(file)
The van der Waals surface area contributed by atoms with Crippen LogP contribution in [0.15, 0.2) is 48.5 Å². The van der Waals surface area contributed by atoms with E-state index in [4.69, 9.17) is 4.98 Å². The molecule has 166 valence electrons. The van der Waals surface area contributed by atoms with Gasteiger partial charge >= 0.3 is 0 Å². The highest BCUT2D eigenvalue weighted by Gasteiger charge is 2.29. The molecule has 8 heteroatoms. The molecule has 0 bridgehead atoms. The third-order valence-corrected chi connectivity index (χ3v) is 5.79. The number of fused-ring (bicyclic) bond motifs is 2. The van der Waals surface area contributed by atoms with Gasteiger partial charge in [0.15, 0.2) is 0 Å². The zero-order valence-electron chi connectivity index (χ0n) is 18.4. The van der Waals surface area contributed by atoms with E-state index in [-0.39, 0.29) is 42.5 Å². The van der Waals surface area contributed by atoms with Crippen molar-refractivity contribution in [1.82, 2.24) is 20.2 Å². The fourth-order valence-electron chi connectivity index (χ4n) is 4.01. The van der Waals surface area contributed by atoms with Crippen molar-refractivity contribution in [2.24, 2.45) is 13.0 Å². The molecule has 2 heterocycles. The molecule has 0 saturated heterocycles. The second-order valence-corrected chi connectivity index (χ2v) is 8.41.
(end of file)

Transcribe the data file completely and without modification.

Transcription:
The van der Waals surface area contributed by atoms with Crippen LogP contribution in [0.15, 0.2) is 48.5 Å². The van der Waals surface area contributed by atoms with E-state index in [4.69, 9.17) is 4.98 Å². The molecule has 166 valence electrons. The van der Waals surface area contributed by atoms with Gasteiger partial charge >= 0.3 is 0 Å². The highest BCUT2D eigenvalue weighted by Gasteiger charge is 2.29. The molecule has 8 heteroatoms. The molecule has 0 bridgehead atoms. The third-order valence-corrected chi connectivity index (χ3v) is 5.79. The number of fused-ring (bicyclic) bond motifs is 2. The van der Waals surface area contributed by atoms with Gasteiger partial charge in [0.15, 0.2) is 0 Å². The zero-order valence-electron chi connectivity index (χ0n) is 18.4. The van der Waals surface area contributed by atoms with E-state index in [-0.39, 0.29) is 42.5 Å². The van der Waals surface area contributed by atoms with Crippen molar-refractivity contribution in [1.82, 2.24) is 20.2 Å². The fourth-order valence-electron chi connectivity index (χ4n) is 4.01. The van der Waals surface area contributed by atoms with Crippen molar-refractivity contribution in [2.24, 2.45) is 13.0 Å². The molecule has 2 heterocycles. The molecule has 0 saturated heterocycles. The second-order valence-corrected chi connectivity index (χ2v) is 8.41.